By Mike Wackett 23/02/2023
Ocean carriers have laid up nearly 50 containerships during the past month alone, as carryings and rates have continued to fall across their networks.
According to the latest survey by Alphaliner, taken on 13 February, 366 vessels were idle, including those owned by lessors and non-operators, for a capacity of 1.6m teu, representing 6.2% of the global cellular fleet.
This compares with the 260, for a capacity of 1.3m teu, 4.9% of the fleet, noted by the consultant on 16 January.
The data shows a significant increase in carrier-operated idle tonnage, from 70 ships for 509,000 teu in mid-January, to 117, with a capacity of 734,000 teu, a month later, and a big spike in lay-ups of vessels of over 12,500 teu from 14 to 25.
And the number of carrier-controlled lay-ups will get progressively worse as a tidal wave of newbuild arrivals displaces incumbent ships in service.
Alphaliner said growth in commercially idled tonnage had “accelerated significantly” at the end of last year and “remained on an upward trajectory this month”.
The consultant added: “Vessel inactivity increased across all ship sizes with the exception of the below 1,000 teu category, which remained more or less stable.”
Meanwhile, with the asset values of elderly containerships collapsing over the past few months, to reach an equilibrium with their scrap value, MSC has followed up the demolition sale of the 1986-built 1,911 teu MSC Florina with that of the 2,098 teu 1987-built MSC Giovanna for recycling.
According to Vesselsvalue data, the asset and scrap valuation of MSC Giovanna stood at $6.5m, having slumped from an asset market value of $29m just a year ago.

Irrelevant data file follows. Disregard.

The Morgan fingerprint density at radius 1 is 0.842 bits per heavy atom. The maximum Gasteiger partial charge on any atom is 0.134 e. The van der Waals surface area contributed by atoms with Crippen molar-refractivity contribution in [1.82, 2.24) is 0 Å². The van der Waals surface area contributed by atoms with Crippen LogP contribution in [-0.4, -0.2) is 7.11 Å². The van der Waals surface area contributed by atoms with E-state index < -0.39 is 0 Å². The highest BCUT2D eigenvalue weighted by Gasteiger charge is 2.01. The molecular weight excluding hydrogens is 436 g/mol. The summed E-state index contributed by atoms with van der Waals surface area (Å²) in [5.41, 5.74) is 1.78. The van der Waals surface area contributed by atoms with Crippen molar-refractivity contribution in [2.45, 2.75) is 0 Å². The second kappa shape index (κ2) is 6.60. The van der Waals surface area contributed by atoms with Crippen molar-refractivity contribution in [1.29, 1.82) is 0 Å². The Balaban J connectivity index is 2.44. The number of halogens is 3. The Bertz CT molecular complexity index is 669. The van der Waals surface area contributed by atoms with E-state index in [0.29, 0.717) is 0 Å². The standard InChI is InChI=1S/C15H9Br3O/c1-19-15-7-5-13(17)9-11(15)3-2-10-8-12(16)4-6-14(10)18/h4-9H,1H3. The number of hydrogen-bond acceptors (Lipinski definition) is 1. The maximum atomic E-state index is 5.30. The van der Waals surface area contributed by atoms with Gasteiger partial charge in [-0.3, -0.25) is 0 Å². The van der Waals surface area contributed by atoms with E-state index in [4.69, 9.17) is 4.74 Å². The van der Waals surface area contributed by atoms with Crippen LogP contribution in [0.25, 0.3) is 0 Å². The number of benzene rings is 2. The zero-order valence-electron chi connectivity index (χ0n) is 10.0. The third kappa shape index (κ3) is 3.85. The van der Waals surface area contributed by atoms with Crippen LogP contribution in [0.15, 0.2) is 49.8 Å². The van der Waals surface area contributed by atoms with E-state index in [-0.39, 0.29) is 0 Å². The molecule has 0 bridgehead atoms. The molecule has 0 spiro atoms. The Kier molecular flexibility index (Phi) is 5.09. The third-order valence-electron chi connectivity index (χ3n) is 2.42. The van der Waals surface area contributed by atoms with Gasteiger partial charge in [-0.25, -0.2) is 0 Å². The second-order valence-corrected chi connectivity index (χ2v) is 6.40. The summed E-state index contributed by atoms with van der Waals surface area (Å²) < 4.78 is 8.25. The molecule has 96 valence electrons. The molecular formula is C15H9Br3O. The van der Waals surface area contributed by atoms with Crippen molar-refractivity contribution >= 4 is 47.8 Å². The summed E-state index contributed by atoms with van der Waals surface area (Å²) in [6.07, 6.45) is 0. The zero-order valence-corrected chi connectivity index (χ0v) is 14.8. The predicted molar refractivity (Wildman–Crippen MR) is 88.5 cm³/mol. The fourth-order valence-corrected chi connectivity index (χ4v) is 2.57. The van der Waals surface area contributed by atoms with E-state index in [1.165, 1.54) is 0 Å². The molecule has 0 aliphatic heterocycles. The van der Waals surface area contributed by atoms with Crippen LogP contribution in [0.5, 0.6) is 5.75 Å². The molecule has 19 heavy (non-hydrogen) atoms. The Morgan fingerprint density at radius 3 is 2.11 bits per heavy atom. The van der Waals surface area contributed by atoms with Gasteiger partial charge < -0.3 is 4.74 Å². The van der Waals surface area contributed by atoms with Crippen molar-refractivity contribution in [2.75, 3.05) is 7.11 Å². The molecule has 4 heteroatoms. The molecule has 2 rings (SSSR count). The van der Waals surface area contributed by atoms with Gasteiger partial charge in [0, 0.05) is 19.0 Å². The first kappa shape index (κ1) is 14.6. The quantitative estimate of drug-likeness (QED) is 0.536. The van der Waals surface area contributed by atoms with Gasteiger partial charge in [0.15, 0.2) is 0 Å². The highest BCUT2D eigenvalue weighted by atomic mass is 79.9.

MSC’s current fleet of 726 ships includes some 100 vessels that are aged 25 years or older. Alphaliner said: “It will be interesting to see if these sales mark the start of a much more substantial wave of demolition sales in the MSC fleet.”
Notwithstanding the bleak outlook for the freight market, the carrier is continuing with its quest of buying second-hand tonnage, taking advantage of the reduced asset prices.
One S&P broker told The Loadstar: “It is about the only carrier that is still interested at the moment as the other lines say they have too many ships already.”
And, according to brokers, MSC recently snapped up the 3,091 teu, 2004-built Hammonia Lipsia, which it has renamed MSC Lipsia 111. The transaction was completed for an undisclosed price, although according to Vesselsvalue, the asset value of the 19-year-old panamax is $10.5m, just ahead of its $8.77m scrap value.
Alphaliner said this was the 287th second-hand vessel purchased by MSC since August 2020, when the carrier commenced its unprecedented buying spree of older tonnage.
However, many of the ships MSC purchased at the peak of S&P market activity will have seen their asset value, at least on paper, fall considerably.